With the Sissy Bowl well nigh upon us and Slick Willy Belichick, Sneaky Pete Carroll, Richard Sherman Hemsley, and that deaf, dumb, and blind kid Tommy Brady about to sashay though the tunnel into the limelight and onto the world stage, let’s hearken back to yesteryear to the game NFL Media analyst Elliot Harrison regards as the greatest Super Bowl ever played.
According to Harrison’s piece “Ranking the Super Bowls,” the greatest Super Bowl game of all time was Super Bowl XIII. It featured the greatest collection of NFL talent ever to gather for a game. In addition to Coaches Chuck Noll and Tom Landry, 14 players would end up being voted into the Hall of Fame: nine Pittsburgh Steelers and five Dallas Cowboys.
Super Bowl XIII was the first Super Bowl to feature a rematch of a previous Super Bowl. Two years earlier in Super Bowl X the Steelers had beaten the Cowboys, 21–17, and in Super Bowl XIII both teams were vying to be the first NFL team to win three Super Bowls. Dallas was also the defending Super Bowl XII champion.
Super Bowl XIII was also the first Super Bowl with a true heavyweight title-fight feel, given the Steelers’ and Cowboys’ unquestioned status as the NFL’s two best teams. The quarterback match up of Terry Bradshaw and Roger Staubach is still the only one in Super Bowl history to feature two quarterbacks with two Super Bowl victories.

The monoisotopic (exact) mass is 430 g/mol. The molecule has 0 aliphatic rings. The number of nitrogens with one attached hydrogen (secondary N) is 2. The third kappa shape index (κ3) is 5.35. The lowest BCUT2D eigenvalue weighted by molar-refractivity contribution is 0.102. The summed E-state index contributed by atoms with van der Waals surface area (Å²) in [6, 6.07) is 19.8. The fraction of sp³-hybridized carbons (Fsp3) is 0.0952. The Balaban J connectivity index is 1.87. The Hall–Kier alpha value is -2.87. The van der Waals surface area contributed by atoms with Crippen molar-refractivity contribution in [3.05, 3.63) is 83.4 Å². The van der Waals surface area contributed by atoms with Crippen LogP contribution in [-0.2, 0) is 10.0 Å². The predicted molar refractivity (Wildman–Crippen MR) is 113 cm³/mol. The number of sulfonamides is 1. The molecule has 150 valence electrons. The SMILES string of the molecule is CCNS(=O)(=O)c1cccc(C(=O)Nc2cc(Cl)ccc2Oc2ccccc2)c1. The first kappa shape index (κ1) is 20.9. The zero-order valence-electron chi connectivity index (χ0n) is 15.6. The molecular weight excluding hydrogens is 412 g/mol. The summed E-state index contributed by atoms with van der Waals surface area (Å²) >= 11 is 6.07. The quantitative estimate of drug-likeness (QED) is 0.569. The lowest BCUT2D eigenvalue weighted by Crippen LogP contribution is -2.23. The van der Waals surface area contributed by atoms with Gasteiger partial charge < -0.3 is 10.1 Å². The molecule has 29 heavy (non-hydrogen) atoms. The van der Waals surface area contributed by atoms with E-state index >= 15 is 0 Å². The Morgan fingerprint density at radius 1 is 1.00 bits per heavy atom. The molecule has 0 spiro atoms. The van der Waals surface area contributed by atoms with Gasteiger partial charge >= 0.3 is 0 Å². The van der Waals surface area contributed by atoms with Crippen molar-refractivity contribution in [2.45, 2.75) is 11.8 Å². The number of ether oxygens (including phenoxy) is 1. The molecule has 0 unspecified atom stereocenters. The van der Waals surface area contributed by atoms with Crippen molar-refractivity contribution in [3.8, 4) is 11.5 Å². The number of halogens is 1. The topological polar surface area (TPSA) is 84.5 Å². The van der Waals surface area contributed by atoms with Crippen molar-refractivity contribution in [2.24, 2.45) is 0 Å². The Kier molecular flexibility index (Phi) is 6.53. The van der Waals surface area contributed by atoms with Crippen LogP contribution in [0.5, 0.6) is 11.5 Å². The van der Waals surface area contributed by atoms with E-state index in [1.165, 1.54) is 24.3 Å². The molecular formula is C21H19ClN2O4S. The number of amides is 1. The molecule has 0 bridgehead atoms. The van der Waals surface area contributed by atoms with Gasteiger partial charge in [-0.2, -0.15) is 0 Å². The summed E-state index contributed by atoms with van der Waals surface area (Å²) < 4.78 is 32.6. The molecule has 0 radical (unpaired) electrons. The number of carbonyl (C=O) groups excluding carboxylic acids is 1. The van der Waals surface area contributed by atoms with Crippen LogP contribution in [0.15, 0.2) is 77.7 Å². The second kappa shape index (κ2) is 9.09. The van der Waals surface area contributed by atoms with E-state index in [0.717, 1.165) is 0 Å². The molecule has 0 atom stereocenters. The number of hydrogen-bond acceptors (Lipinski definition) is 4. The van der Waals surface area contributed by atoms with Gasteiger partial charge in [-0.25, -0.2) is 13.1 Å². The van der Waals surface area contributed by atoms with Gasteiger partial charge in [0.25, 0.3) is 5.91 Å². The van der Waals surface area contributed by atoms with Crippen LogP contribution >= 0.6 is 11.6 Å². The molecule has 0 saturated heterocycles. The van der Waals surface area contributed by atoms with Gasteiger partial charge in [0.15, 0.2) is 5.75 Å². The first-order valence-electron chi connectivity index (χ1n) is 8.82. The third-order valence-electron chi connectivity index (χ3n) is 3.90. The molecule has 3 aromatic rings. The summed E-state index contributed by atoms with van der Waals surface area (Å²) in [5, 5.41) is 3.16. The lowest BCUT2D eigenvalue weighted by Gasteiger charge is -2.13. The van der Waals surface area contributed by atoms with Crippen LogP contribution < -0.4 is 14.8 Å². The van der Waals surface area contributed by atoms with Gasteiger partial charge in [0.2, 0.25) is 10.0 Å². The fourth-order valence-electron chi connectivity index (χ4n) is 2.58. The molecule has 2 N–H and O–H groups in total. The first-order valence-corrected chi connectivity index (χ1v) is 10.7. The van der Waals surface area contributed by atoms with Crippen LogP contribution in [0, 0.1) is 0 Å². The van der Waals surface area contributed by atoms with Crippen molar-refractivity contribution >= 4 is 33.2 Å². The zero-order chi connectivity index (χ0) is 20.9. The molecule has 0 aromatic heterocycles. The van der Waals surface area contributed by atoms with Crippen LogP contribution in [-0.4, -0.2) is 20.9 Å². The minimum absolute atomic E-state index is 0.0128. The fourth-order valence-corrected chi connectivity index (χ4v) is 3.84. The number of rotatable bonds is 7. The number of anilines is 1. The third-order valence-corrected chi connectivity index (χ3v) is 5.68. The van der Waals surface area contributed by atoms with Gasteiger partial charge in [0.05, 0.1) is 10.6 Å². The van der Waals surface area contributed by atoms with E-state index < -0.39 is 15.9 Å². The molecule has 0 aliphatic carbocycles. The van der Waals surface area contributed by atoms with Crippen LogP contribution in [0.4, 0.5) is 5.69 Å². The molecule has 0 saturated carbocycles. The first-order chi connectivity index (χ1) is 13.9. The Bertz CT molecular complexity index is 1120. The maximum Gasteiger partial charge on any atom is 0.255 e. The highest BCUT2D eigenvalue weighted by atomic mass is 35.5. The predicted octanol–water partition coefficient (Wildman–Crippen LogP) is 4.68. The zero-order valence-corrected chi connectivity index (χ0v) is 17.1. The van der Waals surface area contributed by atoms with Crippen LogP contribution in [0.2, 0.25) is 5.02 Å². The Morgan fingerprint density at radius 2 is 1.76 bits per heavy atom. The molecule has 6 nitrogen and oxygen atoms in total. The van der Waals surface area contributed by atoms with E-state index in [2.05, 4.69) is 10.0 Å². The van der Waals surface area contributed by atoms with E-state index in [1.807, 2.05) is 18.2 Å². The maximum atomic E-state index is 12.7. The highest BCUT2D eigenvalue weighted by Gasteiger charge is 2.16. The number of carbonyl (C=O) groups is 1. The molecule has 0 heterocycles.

Both teams entered the game with the best defenses in the league (the Cowboys only allowed 107.6 rushing yards per game while the Steelers only allowed 107.8), and each side took advantage of the other team’s mistakes throughout the game.
According to Harrison, Super Bowl XIII deserved its number one ranking for memorable moments, which included a strip-sack for a touchdown, a dropped pass from an all-pro veteran tight end who was wide open in the end zone, a controversial pass interference call, and an unintentional squib kick and a subsequent fumbled return, which proved to be the game’s turning point.
NBC broadcast the game with Dick Enberg supplying the pre-game notes, Curt Gowdy doing the play-by-play, and Merlin Olsen and John Brodie adding the color commentary.
To see the complete game without commercials click the video below or follow the link at https://www.youtube.com/watch?v=t0e8nDiV6dA.
Harrison’s piece can be viewed at http://www.nfl.com/photoessays/0ap2000000314258.